Prevention and management of chronic conditions is a national goal for improved population health.1 Programs that support positive health behaviors and decrease risk behaviors are needed to improve health outcomes.
- Chronic conditions are those health issues that last longer than 1 year, require regular medical care, and limit activities of daily living.2
- Chronic disease is the leading cause of disability and is estimated to account for over 85% of U.S. health care costs. Approximately 1 in 2 adults have at least one chronic condition. Heart disease, stroke, cancer, diabetes, obesity, and arthritis are among the most common chronic diseases.3
- The Centers for Medicare and Medicaid Services (CMS) tracks utilization and costs for 19 chronic conditions. Over two thirds of beneficiaries have more than one chronic condition. Multiple chronic conditions contribute significantly to functional limitations and health care costs 2
- Improving positive health behaviors and eliminating health risk behaviors are central to prevention and management of chronic disease.2
- Data gathering and prevention programs at both the individual and population level are needed to track trends and progress, develop healthy environments, design health care system interventions, and connect clinical and community services.4
- Self-management and chronic disease management programs are needed to address the symptoms of chronic conditions, increase confidence in skills, and improve quality of life.5
Prevention and management of chronic conditions has been identified as:
- a critical issue for promoting health and well-being for many conditions and populations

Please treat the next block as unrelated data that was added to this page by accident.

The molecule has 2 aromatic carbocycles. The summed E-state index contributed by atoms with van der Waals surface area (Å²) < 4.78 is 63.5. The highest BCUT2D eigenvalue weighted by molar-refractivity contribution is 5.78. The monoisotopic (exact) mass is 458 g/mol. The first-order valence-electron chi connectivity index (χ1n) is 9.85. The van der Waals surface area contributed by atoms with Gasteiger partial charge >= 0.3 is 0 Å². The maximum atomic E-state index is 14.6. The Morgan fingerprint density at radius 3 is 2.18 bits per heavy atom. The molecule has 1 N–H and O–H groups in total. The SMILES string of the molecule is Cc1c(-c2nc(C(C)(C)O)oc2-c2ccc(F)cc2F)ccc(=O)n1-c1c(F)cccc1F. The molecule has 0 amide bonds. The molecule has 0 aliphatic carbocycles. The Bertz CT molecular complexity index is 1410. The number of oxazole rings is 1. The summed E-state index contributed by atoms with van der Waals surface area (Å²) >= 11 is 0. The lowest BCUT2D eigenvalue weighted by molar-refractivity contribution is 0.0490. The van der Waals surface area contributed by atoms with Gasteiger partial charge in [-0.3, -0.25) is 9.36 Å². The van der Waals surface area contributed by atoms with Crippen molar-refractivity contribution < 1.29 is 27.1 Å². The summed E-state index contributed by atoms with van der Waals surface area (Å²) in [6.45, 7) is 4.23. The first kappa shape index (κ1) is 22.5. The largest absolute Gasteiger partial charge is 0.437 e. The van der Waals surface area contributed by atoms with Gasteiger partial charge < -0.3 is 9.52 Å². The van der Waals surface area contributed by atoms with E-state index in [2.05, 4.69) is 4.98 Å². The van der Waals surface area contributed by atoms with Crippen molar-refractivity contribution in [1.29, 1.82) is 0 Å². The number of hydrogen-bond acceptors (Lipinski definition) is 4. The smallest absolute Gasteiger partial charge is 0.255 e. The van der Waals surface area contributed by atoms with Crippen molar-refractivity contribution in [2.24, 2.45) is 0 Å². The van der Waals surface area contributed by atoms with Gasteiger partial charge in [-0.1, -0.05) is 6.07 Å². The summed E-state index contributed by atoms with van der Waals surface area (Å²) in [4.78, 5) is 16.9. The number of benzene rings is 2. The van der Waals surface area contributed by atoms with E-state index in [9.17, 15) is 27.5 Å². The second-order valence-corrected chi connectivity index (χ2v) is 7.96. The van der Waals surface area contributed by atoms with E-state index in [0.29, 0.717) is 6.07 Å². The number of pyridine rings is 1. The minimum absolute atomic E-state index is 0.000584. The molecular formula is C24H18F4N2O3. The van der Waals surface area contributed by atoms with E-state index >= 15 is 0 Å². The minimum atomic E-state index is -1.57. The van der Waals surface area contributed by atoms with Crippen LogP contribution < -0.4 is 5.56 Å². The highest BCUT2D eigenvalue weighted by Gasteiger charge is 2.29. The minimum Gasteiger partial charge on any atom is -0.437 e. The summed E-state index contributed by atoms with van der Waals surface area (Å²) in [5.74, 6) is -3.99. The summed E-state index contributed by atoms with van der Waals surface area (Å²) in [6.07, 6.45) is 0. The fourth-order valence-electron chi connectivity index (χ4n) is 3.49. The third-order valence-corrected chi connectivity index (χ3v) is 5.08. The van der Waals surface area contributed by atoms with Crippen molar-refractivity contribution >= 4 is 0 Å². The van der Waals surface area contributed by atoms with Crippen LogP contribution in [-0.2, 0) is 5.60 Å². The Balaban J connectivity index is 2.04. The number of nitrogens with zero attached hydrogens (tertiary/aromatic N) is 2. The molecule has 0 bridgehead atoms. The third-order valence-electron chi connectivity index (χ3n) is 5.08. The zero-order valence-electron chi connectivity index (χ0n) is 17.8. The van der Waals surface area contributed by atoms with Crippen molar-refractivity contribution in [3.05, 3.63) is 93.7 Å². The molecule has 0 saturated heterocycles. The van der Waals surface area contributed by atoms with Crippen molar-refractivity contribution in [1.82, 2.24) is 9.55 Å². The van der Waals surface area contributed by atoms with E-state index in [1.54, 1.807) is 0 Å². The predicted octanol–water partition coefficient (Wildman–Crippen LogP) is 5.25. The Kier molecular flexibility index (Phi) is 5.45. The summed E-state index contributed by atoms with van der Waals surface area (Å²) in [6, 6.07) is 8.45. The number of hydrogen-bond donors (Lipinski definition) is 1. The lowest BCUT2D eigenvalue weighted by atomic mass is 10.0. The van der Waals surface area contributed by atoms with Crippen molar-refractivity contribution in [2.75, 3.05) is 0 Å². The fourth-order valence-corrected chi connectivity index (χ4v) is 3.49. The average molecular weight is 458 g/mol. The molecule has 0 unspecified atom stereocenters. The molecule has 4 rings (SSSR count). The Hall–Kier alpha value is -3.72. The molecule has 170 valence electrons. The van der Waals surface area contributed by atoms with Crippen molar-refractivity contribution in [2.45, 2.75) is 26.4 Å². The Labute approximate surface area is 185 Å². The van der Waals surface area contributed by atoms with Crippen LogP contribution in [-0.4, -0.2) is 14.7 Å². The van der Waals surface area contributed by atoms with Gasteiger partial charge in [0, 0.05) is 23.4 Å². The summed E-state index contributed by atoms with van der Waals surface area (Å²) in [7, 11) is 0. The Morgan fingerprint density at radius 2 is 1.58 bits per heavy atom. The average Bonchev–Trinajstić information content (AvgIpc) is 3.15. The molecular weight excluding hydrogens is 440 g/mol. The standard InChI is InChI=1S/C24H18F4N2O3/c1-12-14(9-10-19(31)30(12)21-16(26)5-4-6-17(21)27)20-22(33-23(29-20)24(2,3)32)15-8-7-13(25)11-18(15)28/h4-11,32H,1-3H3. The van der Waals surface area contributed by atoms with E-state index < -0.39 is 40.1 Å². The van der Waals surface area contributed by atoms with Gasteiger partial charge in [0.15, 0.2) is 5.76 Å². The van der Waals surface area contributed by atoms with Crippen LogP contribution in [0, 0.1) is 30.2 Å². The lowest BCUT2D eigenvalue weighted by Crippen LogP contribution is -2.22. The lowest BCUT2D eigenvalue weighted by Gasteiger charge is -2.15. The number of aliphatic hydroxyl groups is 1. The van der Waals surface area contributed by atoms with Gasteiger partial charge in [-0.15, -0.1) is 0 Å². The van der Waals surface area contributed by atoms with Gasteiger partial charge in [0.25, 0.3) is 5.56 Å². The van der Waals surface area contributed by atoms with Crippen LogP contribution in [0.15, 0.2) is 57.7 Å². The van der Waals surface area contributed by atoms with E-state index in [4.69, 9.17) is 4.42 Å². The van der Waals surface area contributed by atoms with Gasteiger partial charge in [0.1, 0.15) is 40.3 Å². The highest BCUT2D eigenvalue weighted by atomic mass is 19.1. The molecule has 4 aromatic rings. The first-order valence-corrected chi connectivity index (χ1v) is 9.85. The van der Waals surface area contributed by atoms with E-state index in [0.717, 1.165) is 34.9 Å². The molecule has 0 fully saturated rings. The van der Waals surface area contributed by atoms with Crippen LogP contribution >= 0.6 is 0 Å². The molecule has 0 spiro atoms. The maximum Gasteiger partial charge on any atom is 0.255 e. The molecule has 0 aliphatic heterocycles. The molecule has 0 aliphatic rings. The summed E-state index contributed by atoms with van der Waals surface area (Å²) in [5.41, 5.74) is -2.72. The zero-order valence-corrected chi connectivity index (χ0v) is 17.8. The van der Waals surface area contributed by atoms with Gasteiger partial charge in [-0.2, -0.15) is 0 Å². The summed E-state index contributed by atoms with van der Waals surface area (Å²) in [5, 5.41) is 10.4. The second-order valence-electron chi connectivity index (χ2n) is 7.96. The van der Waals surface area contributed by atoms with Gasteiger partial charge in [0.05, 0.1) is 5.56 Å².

- an area in which evidence-based measures and interventions are needed
- an area where application of the unique expertise of occupational therapy would be highly beneficial
The OT Lens
Health behaviors may be defined as the “doing of everyday activities” that support wellbeing, including medication management, exercise, and healthy eating. Occupational therapy research seeks to understand the preventative and protective function of daily activities in promoting and maintaining health. Prevention of chronic conditions requires adoption and maintenance of daily habits and routines that promote health. Making changes in health behaviors requires strategies that address both biomedical and sociocultural factors. Effective management of chronic conditions requires knowledge of how symptoms influence the ability to perform everyday activities and the habits, routines, and environmental supports that may be used to maintain health and quality of life. 6
Opportunity to Affect Progress
There are a few occupational therapy scientists who are building knowledge related to health behaviors and chronic conditions. However, there is no coordinated network for occupational therapy research in this area, nor sufficient resources to train more occupational therapy researchers. We believe a significant investment is needed to improve health behaviors for the prevention and management of chronic conditions in order to achieve better outcomes and improve quality of life.
1. Healthy People http://www.healthypeople.gov/2020/about/foundation-health-measures/General-Health-Status
2. Centers for Medicare and Medicaid Services. (2015). Chronic disease. Retrieved from https://www.cms.gov/Research-Statistics-Data-and-Systems/Statistics-Trends-and-Reports/Chronic-Conditions/CC_Main.html
3. Centers for Disease Control and Prevention. (2016). Chronic disease prevention and health promotion. Retrieved from http://www.cdc.gov/chronicdisease/index.htm
4. Centers for Disease Control and Prevention. (2015). The four domains of chronic disease prevention. Retrieved from
5. Centers for Disease Control and Prevention. (2015). Chronic disease self-management programs. Retrieved from http://www.cdc.gov/arthritis/marketing-support/1-2-3-approach/docs/pdf/provider_fact_sheet_overview.pdf
6. Hand, C. L., Letts, L. J., & von Zweck, C. M. (2011). An agenda for occupational therapy's contribution to collaborative chronic disease research. Canadian Journal of Occupational Therapy, 78(3), 147-155.